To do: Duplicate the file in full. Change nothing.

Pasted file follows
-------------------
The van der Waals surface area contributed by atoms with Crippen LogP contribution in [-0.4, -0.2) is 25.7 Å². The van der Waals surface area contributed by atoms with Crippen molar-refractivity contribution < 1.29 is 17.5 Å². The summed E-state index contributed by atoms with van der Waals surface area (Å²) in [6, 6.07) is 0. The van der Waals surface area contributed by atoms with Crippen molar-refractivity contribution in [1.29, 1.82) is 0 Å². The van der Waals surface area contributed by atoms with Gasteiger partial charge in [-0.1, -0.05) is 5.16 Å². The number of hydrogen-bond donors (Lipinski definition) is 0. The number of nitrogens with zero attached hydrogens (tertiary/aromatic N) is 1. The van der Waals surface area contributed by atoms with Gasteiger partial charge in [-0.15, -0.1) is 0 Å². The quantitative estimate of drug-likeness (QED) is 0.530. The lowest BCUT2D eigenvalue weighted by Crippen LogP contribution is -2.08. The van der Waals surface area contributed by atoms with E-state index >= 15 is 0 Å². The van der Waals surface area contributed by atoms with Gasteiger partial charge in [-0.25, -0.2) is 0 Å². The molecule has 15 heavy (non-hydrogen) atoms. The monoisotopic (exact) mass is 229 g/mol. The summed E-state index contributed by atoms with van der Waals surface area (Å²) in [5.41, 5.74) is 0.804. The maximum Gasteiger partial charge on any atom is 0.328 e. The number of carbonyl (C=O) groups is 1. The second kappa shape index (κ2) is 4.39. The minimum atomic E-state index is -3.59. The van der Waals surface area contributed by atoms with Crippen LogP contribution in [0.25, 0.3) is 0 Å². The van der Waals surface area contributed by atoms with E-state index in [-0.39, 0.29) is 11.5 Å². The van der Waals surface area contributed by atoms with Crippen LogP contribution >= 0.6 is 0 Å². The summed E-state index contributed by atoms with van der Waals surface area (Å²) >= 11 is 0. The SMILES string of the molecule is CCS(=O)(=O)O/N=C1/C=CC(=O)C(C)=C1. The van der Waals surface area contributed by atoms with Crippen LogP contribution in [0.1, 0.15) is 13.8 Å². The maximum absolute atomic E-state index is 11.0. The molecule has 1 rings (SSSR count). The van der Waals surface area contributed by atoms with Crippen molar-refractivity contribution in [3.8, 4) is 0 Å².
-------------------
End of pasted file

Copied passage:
The van der Waals surface area contributed by atoms with Crippen LogP contribution in [-0.4, -0.2) is 25.7 Å². The van der Waals surface area contributed by atoms with Crippen molar-refractivity contribution < 1.29 is 17.5 Å². The summed E-state index contributed by atoms with van der Waals surface area (Å²) in [6, 6.07) is 0. The van der Waals surface area contributed by atoms with Crippen molar-refractivity contribution in [1.29, 1.82) is 0 Å². The van der Waals surface area contributed by atoms with Gasteiger partial charge in [-0.1, -0.05) is 5.16 Å². The number of hydrogen-bond donors (Lipinski definition) is 0. The number of nitrogens with zero attached hydrogens (tertiary/aromatic N) is 1. The van der Waals surface area contributed by atoms with Gasteiger partial charge in [-0.15, -0.1) is 0 Å². The quantitative estimate of drug-likeness (QED) is 0.530. The lowest BCUT2D eigenvalue weighted by Crippen LogP contribution is -2.08. The van der Waals surface area contributed by atoms with E-state index >= 15 is 0 Å². The van der Waals surface area contributed by atoms with Gasteiger partial charge in [-0.25, -0.2) is 0 Å². The molecule has 15 heavy (non-hydrogen) atoms. The monoisotopic (exact) mass is 229 g/mol. The summed E-state index contributed by atoms with van der Waals surface area (Å²) in [5.41, 5.74) is 0.804. The maximum Gasteiger partial charge on any atom is 0.328 e. The number of carbonyl (C=O) groups is 1. The second kappa shape index (κ2) is 4.39. The minimum atomic E-state index is -3.59. The van der Waals surface area contributed by atoms with Crippen LogP contribution in [0.25, 0.3) is 0 Å². The van der Waals surface area contributed by atoms with E-state index in [-0.39, 0.29) is 11.5 Å². The van der Waals surface area contributed by atoms with Crippen LogP contribution >= 0.6 is 0 Å². The summed E-state index contributed by atoms with van der Waals surface area (Å²) >= 11 is 0. The SMILES string of the molecule is CCS(=O)(=O)O/N=C1/C=CC(=O)C(C)=C1. The van der Waals surface area contributed by atoms with Crippen LogP contribution in [0.1, 0.15) is 13.8 Å². The maximum absolute atomic E-state index is 11.0. The molecule has 1 rings (SSSR count). The van der Waals surface area contributed by atoms with Crippen molar-refractivity contribution in [3.8, 4) is 0 Å².